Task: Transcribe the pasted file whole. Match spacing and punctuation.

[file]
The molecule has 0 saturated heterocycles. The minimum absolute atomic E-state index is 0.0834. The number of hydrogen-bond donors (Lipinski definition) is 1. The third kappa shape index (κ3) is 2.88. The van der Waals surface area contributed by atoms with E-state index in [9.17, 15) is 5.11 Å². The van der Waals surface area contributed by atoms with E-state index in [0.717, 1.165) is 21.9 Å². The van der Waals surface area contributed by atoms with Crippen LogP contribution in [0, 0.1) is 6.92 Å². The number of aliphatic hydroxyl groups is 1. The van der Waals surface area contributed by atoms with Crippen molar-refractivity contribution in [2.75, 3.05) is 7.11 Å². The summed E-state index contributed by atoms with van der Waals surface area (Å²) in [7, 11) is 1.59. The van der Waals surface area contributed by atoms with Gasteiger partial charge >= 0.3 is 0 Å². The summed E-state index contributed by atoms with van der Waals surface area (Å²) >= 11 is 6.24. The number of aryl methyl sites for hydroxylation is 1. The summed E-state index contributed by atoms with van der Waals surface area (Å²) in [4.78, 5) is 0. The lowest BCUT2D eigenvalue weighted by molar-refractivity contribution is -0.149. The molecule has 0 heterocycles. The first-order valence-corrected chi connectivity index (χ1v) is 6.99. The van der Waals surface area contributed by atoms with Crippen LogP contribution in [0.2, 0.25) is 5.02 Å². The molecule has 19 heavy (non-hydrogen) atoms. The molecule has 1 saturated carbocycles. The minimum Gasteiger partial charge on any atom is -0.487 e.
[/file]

The molecule has 0 saturated heterocycles. The minimum absolute atomic E-state index is 0.0834. The number of hydrogen-bond donors (Lipinski definition) is 1. The third kappa shape index (κ3) is 2.88. The van der Waals surface area contributed by atoms with E-state index in [9.17, 15) is 5.11 Å². The van der Waals surface area contributed by atoms with E-state index in [0.717, 1.165) is 21.9 Å². The van der Waals surface area contributed by atoms with Crippen LogP contribution in [0, 0.1) is 6.92 Å². The number of aliphatic hydroxyl groups is 1. The van der Waals surface area contributed by atoms with Crippen molar-refractivity contribution in [2.75, 3.05) is 7.11 Å². The summed E-state index contributed by atoms with van der Waals surface area (Å²) in [7, 11) is 1.59. The van der Waals surface area contributed by atoms with Gasteiger partial charge >= 0.3 is 0 Å². The summed E-state index contributed by atoms with van der Waals surface area (Å²) >= 11 is 6.24. The number of aryl methyl sites for hydroxylation is 1. The summed E-state index contributed by atoms with van der Waals surface area (Å²) in [4.78, 5) is 0. The lowest BCUT2D eigenvalue weighted by molar-refractivity contribution is -0.149. The molecule has 0 heterocycles. The first-order valence-corrected chi connectivity index (χ1v) is 6.99. The van der Waals surface area contributed by atoms with Crippen LogP contribution in [0.2, 0.25) is 5.02 Å². The molecule has 19 heavy (non-hydrogen) atoms. The molecule has 1 saturated carbocycles. The minimum Gasteiger partial charge on any atom is -0.487 e.